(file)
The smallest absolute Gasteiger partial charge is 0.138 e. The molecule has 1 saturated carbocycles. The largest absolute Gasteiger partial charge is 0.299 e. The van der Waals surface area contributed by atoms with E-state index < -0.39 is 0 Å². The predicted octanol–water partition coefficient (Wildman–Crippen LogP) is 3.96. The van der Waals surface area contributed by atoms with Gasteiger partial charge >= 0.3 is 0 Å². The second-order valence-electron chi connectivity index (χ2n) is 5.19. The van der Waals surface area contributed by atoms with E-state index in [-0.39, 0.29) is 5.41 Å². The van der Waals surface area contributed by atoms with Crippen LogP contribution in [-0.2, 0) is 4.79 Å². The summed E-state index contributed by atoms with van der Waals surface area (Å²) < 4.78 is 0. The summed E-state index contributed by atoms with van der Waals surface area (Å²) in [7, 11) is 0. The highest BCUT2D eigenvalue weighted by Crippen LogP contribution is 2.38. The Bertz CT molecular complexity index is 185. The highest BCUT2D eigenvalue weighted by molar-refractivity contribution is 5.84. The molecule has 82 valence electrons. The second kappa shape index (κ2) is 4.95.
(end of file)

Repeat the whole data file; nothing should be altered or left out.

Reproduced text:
The smallest absolute Gasteiger partial charge is 0.138 e. The molecule has 1 saturated carbocycles. The largest absolute Gasteiger partial charge is 0.299 e. The van der Waals surface area contributed by atoms with E-state index < -0.39 is 0 Å². The predicted octanol–water partition coefficient (Wildman–Crippen LogP) is 3.96. The van der Waals surface area contributed by atoms with Gasteiger partial charge >= 0.3 is 0 Å². The second-order valence-electron chi connectivity index (χ2n) is 5.19. The van der Waals surface area contributed by atoms with E-state index in [-0.39, 0.29) is 5.41 Å². The van der Waals surface area contributed by atoms with Crippen LogP contribution in [-0.2, 0) is 4.79 Å². The summed E-state index contributed by atoms with van der Waals surface area (Å²) < 4.78 is 0. The summed E-state index contributed by atoms with van der Waals surface area (Å²) in [7, 11) is 0. The highest BCUT2D eigenvalue weighted by Crippen LogP contribution is 2.38. The Bertz CT molecular complexity index is 185. The highest BCUT2D eigenvalue weighted by molar-refractivity contribution is 5.84. The molecule has 82 valence electrons. The second kappa shape index (κ2) is 4.95.